Weekly Shonen Jump has also started going through massive changes, as more and more manga hit its pages that crib from the non-battle battle manga style that Death Note helped popularize (alongside hits like Kaiji). The Promised Neverland has become one of the magazine’s bigger hits by simply removing battles, and keeping emotions and stakes high through vulnerable characters who have to use their wits to survive. Heck, we even have a series not that unlike Private Actress in premise there now, with the psychological acting drama Act-Age. The magazine’s new editor has been trying to push the magazine in a new direction, realizing that there’s value in series that can appeal to a wide range of demographics, and melodrama storytelling techniques have become more common throughout the whole line-up.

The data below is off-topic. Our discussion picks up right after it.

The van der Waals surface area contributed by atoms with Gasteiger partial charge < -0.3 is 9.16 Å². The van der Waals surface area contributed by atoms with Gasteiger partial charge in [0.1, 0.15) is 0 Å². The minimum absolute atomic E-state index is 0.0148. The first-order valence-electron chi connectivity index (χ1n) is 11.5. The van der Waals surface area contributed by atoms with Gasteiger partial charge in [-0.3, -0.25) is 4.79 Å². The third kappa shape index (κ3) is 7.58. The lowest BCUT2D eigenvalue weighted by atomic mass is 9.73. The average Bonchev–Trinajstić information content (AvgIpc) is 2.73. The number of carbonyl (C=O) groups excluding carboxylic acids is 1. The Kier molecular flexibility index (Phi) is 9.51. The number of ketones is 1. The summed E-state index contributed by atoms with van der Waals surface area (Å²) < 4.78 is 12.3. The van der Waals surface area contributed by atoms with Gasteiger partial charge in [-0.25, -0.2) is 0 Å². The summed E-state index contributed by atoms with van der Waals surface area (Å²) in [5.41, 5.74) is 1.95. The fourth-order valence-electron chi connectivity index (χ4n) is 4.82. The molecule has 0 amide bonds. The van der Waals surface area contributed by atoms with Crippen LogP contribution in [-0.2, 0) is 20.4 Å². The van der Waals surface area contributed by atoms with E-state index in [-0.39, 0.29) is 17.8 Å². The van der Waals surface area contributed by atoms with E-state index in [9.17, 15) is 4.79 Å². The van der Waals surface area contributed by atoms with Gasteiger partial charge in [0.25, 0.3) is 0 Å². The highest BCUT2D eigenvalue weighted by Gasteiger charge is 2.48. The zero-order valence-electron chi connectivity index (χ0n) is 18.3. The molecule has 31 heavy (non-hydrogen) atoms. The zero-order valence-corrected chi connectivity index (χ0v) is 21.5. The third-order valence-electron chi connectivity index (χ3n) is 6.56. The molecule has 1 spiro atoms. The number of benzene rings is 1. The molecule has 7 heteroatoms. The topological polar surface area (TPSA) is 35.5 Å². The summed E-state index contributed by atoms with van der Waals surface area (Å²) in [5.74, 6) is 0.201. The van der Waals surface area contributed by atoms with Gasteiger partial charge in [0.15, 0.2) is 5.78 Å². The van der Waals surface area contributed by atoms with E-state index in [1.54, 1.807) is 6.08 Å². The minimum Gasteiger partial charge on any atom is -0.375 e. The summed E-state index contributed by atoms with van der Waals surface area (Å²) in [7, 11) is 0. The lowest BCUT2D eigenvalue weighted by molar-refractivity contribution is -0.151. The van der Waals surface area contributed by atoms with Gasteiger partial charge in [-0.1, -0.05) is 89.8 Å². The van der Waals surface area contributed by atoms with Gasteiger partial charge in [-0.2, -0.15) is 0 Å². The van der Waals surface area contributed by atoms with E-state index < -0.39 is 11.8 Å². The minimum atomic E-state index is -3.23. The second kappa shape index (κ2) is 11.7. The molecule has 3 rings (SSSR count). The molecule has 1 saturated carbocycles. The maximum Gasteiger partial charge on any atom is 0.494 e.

There still is a stigma attached to the concept of melodrama, but the definition of that concept is wildly outdated, and fans are starting to realize this. There’s value in reserved stories that want you to read more into them, but that doesn’t mean tales that are loud with intent or style are lacking in depth, either. We’re at a point where the gender divide is starting to vanish completely, and the exciting possibilities that reality offers are just starting to be realized. Now, all that’s left is for definition and language to catch up.